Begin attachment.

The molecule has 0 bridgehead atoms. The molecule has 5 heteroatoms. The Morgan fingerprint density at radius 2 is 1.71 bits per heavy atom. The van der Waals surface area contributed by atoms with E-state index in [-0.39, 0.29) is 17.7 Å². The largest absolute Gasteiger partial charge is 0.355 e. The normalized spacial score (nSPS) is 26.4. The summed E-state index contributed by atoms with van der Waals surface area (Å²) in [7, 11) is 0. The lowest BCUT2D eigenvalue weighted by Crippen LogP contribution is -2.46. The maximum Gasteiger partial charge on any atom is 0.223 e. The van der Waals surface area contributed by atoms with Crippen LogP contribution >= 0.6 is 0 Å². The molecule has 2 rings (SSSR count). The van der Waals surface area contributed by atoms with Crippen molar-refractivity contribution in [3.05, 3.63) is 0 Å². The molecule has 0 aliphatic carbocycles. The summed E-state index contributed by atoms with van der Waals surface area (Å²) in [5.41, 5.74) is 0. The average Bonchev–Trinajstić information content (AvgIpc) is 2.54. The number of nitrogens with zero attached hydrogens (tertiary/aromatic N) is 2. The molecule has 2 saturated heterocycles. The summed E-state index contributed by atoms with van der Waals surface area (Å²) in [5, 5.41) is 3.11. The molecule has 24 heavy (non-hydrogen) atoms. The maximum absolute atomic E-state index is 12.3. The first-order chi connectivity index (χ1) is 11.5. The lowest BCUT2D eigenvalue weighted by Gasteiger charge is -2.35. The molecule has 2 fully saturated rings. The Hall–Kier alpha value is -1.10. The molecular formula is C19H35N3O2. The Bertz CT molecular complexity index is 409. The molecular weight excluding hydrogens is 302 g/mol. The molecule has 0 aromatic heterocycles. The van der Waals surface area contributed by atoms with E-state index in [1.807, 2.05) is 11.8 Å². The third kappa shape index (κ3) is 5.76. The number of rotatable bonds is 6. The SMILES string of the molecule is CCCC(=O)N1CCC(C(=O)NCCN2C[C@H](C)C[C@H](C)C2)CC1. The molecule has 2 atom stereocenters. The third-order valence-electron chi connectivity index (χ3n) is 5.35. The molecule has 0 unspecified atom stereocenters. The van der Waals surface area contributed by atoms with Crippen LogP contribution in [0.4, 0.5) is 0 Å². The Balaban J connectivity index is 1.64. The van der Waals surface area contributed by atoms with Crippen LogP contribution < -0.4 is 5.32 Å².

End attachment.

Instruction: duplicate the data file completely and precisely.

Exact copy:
The molecule has 0 bridgehead atoms. The molecule has 5 heteroatoms. The Morgan fingerprint density at radius 2 is 1.71 bits per heavy atom. The van der Waals surface area contributed by atoms with E-state index in [-0.39, 0.29) is 17.7 Å². The largest absolute Gasteiger partial charge is 0.355 e. The normalized spacial score (nSPS) is 26.4. The summed E-state index contributed by atoms with van der Waals surface area (Å²) in [7, 11) is 0. The lowest BCUT2D eigenvalue weighted by Crippen LogP contribution is -2.46. The maximum Gasteiger partial charge on any atom is 0.223 e. The van der Waals surface area contributed by atoms with Crippen LogP contribution >= 0.6 is 0 Å². The molecule has 2 rings (SSSR count). The van der Waals surface area contributed by atoms with Crippen molar-refractivity contribution in [3.05, 3.63) is 0 Å². The molecule has 0 aliphatic carbocycles. The summed E-state index contributed by atoms with van der Waals surface area (Å²) in [5.41, 5.74) is 0. The average Bonchev–Trinajstić information content (AvgIpc) is 2.54. The number of nitrogens with zero attached hydrogens (tertiary/aromatic N) is 2. The molecule has 2 saturated heterocycles. The summed E-state index contributed by atoms with van der Waals surface area (Å²) in [5, 5.41) is 3.11. The molecule has 24 heavy (non-hydrogen) atoms. The maximum absolute atomic E-state index is 12.3. The first-order chi connectivity index (χ1) is 11.5. The lowest BCUT2D eigenvalue weighted by Gasteiger charge is -2.35. The molecule has 2 fully saturated rings. The Hall–Kier alpha value is -1.10. The molecular formula is C19H35N3O2. The Bertz CT molecular complexity index is 409. The molecular weight excluding hydrogens is 302 g/mol. The molecule has 0 aromatic heterocycles. The van der Waals surface area contributed by atoms with E-state index in [1.807, 2.05) is 11.8 Å². The third kappa shape index (κ3) is 5.76. The number of rotatable bonds is 6. The SMILES string of the molecule is CCCC(=O)N1CCC(C(=O)NCCN2C[C@H](C)C[C@H](C)C2)CC1. The molecule has 2 atom stereocenters. The third-order valence-electron chi connectivity index (χ3n) is 5.35. The molecule has 0 unspecified atom stereocenters. The van der Waals surface area contributed by atoms with Crippen LogP contribution in [0.4, 0.5) is 0 Å². The Balaban J connectivity index is 1.64. The van der Waals surface area contributed by atoms with Crippen LogP contribution < -0.4 is 5.32 Å².